Is there anything new to say about Thomas Jefferson and slavery? The answer is a resounding yes. "Master of the Mountain," Henry Wiencek's eloquent, persuasive book--based on new information coming from archaeological work at Monticello and on hitherto overlooked or disregarded evidence in Jefferson's papers--opens up a huge, poorly understood dimension of Jefferson's world.Read more...
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- Thomas Jefferson
Is there anything new to say about Thomas Jefferson and slavery? The answer is a resounding yes. "Master of the Mountain," Henry Wiencek's eloquent, persuasive book--based on new information coming from archaeological work at Monticello and on hitherto overlooked or disregarded evidence in Jefferson's papers--opens up a huge, poorly understood dimension of Jefferson's world. We must, Wiencek suggests, follow the money.
So far, historians have offered only easy irony or paradox to explain this extraordinary Founding Father who was an emancipationist in his youth and then recoiled from his own inspiring rhetoric and equivocated about slavery; who enjoyed his renown as a revolutionary leader yet kept some of his own children as slaves. But Wiencek's Jefferson is a man of business and public affairs who makes a success of his debt-ridden plantation thanks to what he calls the "silent profits" gained from his slaves--and thanks to a skewed moral universe that he and thousands of others readily inhabited. We see Jefferson taking out a slave-equity line of credit with a Dutch bank to finance the building of Monticello and deftly creating smoke screens when visitors are dismayed by his apparent endorsement of a system they thought he'd vowed to overturn. It is not a pretty story. Slave boys are whipped to make them work in the nail factory at Monticello that pays Jefferson's grocery bills. Parents are divided from children--in his ledgers they are recast as money--while he composes theories that obscure the dynamics of what some of his friends call "a vile commerce."
Many people of Jefferson's time saw a catastrophe coming and tried to stop it, but not Jefferson. The pursuit of happiness had been badly distorted, and an oligarchy was getting very rich. Is this the quintessential American story?
Publishers Weekly® Reviews
- Reviewed in: Publishers Weekly, page .
- Review Date: 2012-05-28
- Reviewer: Staff
That the author of the Declaration of Independence owned slaves, likely fathered several children with a slave, and used slaves as collateral to borrow funds to build Monticello is widely acknowledged. Historians often explain this paradox by claiming Jefferson was powerless to change the system, accusing those who now criticize Jefferson of “presentism.” Yet NBCC Award–winning historian Wiencek (The Hairstons: An American Family in Black and White) reveals that many of Jefferson’s contemporaries, such as Quaker plantation owners in the 1770s and a prominent Virginian, Edward Coles, in 1819, freed their slaves. Coles begged Jefferson to lend his voice to the antislavery movement, as did fellow revolutionaries such as Lafayette and Thomas Paine. But, Wiencek says that the founder who referred to blacks as “degraded and different” with “no place in our country,” had a “fundamental belief in the righteousness of his power.” Jefferson, asserts Wiencek, began to prevaricate about slavery after computing “the silent profit” of 4% per year from the birth of slave children. This meticulous account indicts not only Jefferson but modern apologists who wish to retain him as a moral standard of liberty. Wiencek’s vivid, detailed history casts a new slant on a complex man. 8 pages b&w illus. Agent: Howard Morhaim, Howard Morhaim Literary Agency. (Oct.)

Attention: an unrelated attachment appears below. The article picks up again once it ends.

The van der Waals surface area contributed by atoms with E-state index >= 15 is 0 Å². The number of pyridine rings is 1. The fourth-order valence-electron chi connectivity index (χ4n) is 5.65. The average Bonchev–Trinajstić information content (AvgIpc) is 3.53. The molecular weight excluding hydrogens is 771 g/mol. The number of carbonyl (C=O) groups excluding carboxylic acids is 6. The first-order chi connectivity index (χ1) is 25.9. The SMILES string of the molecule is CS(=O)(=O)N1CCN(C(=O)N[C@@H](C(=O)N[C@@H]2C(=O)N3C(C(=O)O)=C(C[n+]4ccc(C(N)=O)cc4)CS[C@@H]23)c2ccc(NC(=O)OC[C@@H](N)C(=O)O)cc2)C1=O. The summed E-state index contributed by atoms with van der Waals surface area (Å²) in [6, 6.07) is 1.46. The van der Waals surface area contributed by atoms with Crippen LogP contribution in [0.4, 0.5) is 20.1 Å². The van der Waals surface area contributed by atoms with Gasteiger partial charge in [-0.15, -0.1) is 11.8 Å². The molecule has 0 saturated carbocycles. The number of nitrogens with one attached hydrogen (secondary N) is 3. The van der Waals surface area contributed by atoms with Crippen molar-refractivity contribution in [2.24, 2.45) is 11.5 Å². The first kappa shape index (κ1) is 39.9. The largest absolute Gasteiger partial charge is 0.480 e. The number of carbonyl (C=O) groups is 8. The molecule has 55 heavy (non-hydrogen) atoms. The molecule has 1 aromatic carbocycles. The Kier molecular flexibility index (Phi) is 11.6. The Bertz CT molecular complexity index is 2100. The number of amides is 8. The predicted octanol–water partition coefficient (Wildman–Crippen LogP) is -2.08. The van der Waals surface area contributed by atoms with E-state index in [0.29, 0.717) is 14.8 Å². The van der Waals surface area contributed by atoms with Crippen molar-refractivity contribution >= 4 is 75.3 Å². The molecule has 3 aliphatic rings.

An imperfect Jefferson
It’s one of the great lingering conundrums of American history: How is it that the man who wrote the Declaration of Independence was a lifelong owner of slaves?
George Washington freed his slaves in his will, after his relatives talked him out of doing it during his lifetime. Not Thomas Jefferson, in life or death. Instead, he collateralized them to borrow the money to rebuild Monticello, and left writings that were all over the map: pro-emancipation, anti-emancipation and everything in between.
Before the civil rights movement, historians tended to ignore or cover up the reality of Jefferson’s slave ownership. More recent ones have wrestled with it. Author Henry Wiencek, who wrote about Washington’s decision in An Imperfect God, doesn’t think it’s that complicated. In his persuasive Master of the Mountain, he concludes that Jefferson realized quite quickly that slave ownership could be extremely profitable. He consciously chose money over morality and spent the rest of his life pretending otherwise to his liberal European friends. “Jefferson constantly moved the boundaries on his moral map to make the horrific tolerable to him,” Wiencek writes.
Many of Jefferson’s admirers will find this assessment hard to accept. But Wiencek makes a forceful case through a careful description of Jefferson’s records, letters and actions, as well as memoirs by his former slaves and archaeological findings at Monticello. Wiencek argues that Jefferson wasn’t even a particularly kindly master: He was decent enough—usually—to his house servants, but left his field workers to the mercies of overseers whom he himself acknowledged were thugs.
Wiencek is among those who believe Sally Hemings was Jefferson’s slave-mistress and the mother of several of his children, but he doesn’t buy the theory that their relationship was a heartwarming secret romance. Instead, Wiencek goes through the evidence to show that it was likely a more pragmatic bargain.
Master of the Mountain is a remarkable re-creation of Monticello’s economy and culture, and it’s not a positive one. Whether you agree or disagree with Wiencek’s provocative analysis, it’s a book worth taking seriously as we continue to struggle with slavery’s legacy.